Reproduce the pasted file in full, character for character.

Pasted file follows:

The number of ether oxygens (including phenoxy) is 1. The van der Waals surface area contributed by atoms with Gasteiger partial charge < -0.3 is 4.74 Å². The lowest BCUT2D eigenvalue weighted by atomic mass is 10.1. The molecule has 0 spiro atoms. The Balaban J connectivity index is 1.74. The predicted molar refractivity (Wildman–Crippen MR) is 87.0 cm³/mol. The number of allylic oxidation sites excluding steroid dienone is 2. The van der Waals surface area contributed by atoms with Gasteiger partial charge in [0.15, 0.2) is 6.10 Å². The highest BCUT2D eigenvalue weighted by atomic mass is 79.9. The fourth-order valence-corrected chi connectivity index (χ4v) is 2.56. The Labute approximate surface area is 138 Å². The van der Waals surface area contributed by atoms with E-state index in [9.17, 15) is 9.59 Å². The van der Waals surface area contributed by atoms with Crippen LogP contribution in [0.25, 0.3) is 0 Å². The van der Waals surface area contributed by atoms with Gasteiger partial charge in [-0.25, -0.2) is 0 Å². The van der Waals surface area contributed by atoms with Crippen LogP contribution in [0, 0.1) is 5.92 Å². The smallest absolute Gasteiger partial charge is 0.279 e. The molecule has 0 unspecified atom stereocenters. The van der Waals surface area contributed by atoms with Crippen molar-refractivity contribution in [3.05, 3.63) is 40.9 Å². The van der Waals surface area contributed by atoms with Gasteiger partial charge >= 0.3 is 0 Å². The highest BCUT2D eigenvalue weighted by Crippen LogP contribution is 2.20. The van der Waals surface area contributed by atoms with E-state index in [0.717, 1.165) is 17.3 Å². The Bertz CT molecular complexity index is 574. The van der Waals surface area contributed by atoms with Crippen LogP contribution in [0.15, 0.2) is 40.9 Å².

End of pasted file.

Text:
The number of ether oxygens (including phenoxy) is 1. The van der Waals surface area contributed by atoms with Gasteiger partial charge < -0.3 is 4.74 Å². The lowest BCUT2D eigenvalue weighted by atomic mass is 10.1. The molecule has 0 spiro atoms. The Balaban J connectivity index is 1.74. The predicted molar refractivity (Wildman–Crippen MR) is 87.0 cm³/mol. The number of allylic oxidation sites excluding steroid dienone is 2. The van der Waals surface area contributed by atoms with Gasteiger partial charge in [0.15, 0.2) is 6.10 Å². The highest BCUT2D eigenvalue weighted by atomic mass is 79.9. The fourth-order valence-corrected chi connectivity index (χ4v) is 2.56. The Labute approximate surface area is 138 Å². The van der Waals surface area contributed by atoms with E-state index in [9.17, 15) is 9.59 Å². The van der Waals surface area contributed by atoms with Crippen LogP contribution in [0.25, 0.3) is 0 Å². The van der Waals surface area contributed by atoms with Gasteiger partial charge in [-0.25, -0.2) is 0 Å². The van der Waals surface area contributed by atoms with Crippen LogP contribution in [0, 0.1) is 5.92 Å². The smallest absolute Gasteiger partial charge is 0.279 e. The molecule has 0 unspecified atom stereocenters. The van der Waals surface area contributed by atoms with Crippen molar-refractivity contribution in [3.05, 3.63) is 40.9 Å². The van der Waals surface area contributed by atoms with Gasteiger partial charge >= 0.3 is 0 Å². The highest BCUT2D eigenvalue weighted by Crippen LogP contribution is 2.20. The van der Waals surface area contributed by atoms with E-state index in [0.717, 1.165) is 17.3 Å². The Bertz CT molecular complexity index is 574. The van der Waals surface area contributed by atoms with Crippen LogP contribution in [0.15, 0.2) is 40.9 Å².